However, you cannot re-activate an expired signature. This would require a face-to-face meeting with an Operator, since we would effectively create a new signature from scratch with you. Please do not wait until the last day indicated in the reminder email.
Yes, you can. There are two validity dates at play here: One is for the signature on the chip of your card (3 years), the other is for the card itself, the plastic, as ID (6 years). Regardless of the date printed on the card, the signature will be active as long as it is within the 3-year cycle.
We are preparing a replacement programme to exchange the physical Smartcards, the plastic, nearing the end of their 6-year cycle later in the year, and we will of course take the current situation into account. Further information about the replacement will be published on the website, once available.
Anything where you would normally put pen to paper. The Smartcard signature is a so-called "Advanced Qualified Signature" (AQS), the highest available level of electronic signatures. It is self-proving, i.e. with the exception of wills, you do not need a witness to your signature. According to the eIDAS Regulation (EU Regulation No 910/2014), Art 25 (2), an AQS has the same legal value as a handwritten signature. See also the Requirements of Writing (Scotland) Act 1995.
Every electronic signature can of course be interrogated. Please refer to "Validating a Smartcard Signature" below on how to check the validity of the signature in the document you received. In the case of the Law Society's Smartcard signature, additional reassurance is provided by the fact that only a qualified solicitor, registered with the LSS, and in possession of a valid practising certificate can obtain a Smartcard signature. The signatory is also named in the AQS itself, information that is available when interrogating the AQS.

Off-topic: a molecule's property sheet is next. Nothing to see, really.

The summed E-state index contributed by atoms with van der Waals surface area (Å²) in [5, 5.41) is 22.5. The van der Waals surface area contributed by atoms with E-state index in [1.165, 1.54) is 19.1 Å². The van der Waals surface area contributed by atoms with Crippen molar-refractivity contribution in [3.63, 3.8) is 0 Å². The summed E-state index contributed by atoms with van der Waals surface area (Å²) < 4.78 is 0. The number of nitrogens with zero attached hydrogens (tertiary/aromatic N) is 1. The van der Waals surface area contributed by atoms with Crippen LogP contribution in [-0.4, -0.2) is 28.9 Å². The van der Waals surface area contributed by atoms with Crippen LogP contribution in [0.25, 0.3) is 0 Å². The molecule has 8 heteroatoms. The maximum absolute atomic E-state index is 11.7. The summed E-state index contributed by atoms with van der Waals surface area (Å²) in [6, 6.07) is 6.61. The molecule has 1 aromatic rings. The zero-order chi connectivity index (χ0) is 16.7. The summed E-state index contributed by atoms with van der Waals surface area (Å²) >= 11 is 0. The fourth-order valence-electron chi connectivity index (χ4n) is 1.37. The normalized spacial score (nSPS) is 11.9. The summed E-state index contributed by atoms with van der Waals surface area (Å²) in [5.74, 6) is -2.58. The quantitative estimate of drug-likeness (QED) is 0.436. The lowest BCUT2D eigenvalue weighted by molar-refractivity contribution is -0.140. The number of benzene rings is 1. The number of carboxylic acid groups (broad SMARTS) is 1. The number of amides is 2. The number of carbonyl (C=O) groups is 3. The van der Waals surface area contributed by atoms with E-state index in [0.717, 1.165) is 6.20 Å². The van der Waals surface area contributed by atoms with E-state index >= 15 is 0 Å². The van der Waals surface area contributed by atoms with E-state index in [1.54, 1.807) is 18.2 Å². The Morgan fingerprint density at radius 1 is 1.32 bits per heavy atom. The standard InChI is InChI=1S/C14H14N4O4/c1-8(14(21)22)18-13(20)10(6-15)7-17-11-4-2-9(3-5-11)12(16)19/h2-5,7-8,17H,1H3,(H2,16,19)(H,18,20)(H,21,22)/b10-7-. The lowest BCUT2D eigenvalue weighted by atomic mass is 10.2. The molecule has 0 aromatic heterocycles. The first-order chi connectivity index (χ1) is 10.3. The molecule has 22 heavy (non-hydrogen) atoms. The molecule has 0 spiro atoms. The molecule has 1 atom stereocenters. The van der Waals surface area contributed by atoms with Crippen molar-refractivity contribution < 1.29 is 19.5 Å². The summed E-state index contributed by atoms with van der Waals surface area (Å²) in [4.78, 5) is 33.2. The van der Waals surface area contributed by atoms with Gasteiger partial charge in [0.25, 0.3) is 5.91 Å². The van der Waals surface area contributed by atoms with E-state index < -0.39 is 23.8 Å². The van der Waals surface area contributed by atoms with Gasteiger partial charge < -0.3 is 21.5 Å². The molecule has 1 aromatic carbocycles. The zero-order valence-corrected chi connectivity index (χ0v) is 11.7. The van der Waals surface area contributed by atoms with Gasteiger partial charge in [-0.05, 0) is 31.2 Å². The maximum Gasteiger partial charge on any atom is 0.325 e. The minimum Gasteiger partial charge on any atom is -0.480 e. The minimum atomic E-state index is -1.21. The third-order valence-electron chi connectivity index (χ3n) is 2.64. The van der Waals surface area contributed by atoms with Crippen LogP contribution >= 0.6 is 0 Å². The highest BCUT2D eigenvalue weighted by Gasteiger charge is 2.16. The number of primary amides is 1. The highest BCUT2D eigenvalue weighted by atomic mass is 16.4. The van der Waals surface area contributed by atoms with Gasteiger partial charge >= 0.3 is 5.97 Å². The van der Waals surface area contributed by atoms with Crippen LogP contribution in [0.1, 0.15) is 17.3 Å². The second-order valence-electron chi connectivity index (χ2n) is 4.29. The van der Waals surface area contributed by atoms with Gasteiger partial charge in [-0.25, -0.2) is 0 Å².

In short, you are covered. Lockton's have issued a statement concerning the Master Policy and Smartcard users; you can find here.
At the moment we, are unable to conduct the necessary face-to-face meetings. These are required due to the advanced nature of the AQS - one of the standards to make it "advanced" is that the means to apply the signature, i.e. the token on the card and the PIN, are under the sole control of the signatory at any given time. Under the eIDAS Regulation (EU Regulation No 910/2014), we therefore cannot issue signatures remotely; it has to happen in the presence of the signatory and only s/he can enter the necessary codes (PIN & PUK). Any compromise in the process risks invalidating the signature.
However, our signature partner and Certification Authority for the LSS Smartcard signatures, the Spanish Bar Association, is in talks with the Spanish Ministry of Justice about a relaxation of the eIDAS rules given the current situation. It is not possible to put a time-frame to that, but when the situation changes, we will of course inform the profession.